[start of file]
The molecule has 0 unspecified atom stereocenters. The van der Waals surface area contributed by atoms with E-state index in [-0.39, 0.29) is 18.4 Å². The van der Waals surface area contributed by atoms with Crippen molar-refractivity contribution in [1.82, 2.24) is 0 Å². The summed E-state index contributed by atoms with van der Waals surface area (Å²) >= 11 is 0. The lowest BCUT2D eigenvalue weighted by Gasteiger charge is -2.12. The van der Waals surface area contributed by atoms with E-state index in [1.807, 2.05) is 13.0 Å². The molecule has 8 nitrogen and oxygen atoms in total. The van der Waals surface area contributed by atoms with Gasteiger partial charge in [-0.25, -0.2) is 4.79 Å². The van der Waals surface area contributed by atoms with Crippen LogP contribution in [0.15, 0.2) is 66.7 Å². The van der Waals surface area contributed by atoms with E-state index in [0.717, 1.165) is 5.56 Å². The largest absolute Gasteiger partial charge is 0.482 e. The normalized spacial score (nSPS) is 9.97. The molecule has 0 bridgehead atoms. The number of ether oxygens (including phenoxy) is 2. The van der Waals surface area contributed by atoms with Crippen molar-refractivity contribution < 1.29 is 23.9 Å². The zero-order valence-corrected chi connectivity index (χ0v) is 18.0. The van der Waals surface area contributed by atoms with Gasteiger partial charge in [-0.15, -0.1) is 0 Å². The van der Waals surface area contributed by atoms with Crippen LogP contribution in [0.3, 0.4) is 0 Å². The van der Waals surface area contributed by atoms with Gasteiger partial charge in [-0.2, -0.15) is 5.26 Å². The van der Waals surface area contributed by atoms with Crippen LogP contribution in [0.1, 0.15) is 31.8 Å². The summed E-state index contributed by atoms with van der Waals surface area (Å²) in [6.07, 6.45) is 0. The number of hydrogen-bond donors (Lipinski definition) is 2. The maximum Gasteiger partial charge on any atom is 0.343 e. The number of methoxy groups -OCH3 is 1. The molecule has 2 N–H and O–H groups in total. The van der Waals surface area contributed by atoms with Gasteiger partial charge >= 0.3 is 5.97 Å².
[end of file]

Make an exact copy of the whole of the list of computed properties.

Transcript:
The molecule has 0 unspecified atom stereocenters. The van der Waals surface area contributed by atoms with E-state index in [-0.39, 0.29) is 18.4 Å². The van der Waals surface area contributed by atoms with Crippen molar-refractivity contribution in [1.82, 2.24) is 0 Å². The summed E-state index contributed by atoms with van der Waals surface area (Å²) >= 11 is 0. The lowest BCUT2D eigenvalue weighted by Gasteiger charge is -2.12. The van der Waals surface area contributed by atoms with E-state index in [1.807, 2.05) is 13.0 Å². The molecule has 8 nitrogen and oxygen atoms in total. The van der Waals surface area contributed by atoms with Gasteiger partial charge in [-0.25, -0.2) is 4.79 Å². The van der Waals surface area contributed by atoms with Crippen LogP contribution in [0.15, 0.2) is 66.7 Å². The van der Waals surface area contributed by atoms with E-state index in [0.717, 1.165) is 5.56 Å². The largest absolute Gasteiger partial charge is 0.482 e. The normalized spacial score (nSPS) is 9.97. The molecule has 0 bridgehead atoms. The number of ether oxygens (including phenoxy) is 2. The van der Waals surface area contributed by atoms with Crippen molar-refractivity contribution < 1.29 is 23.9 Å². The zero-order valence-corrected chi connectivity index (χ0v) is 18.0. The van der Waals surface area contributed by atoms with Gasteiger partial charge in [-0.15, -0.1) is 0 Å². The van der Waals surface area contributed by atoms with Crippen LogP contribution in [0.3, 0.4) is 0 Å². The van der Waals surface area contributed by atoms with Gasteiger partial charge in [-0.2, -0.15) is 5.26 Å². The van der Waals surface area contributed by atoms with Crippen LogP contribution in [0.1, 0.15) is 31.8 Å². The summed E-state index contributed by atoms with van der Waals surface area (Å²) in [6.07, 6.45) is 0. The number of hydrogen-bond donors (Lipinski definition) is 2. The maximum Gasteiger partial charge on any atom is 0.343 e. The number of methoxy groups -OCH3 is 1. The molecule has 2 N–H and O–H groups in total. The van der Waals surface area contributed by atoms with Gasteiger partial charge >= 0.3 is 5.97 Å².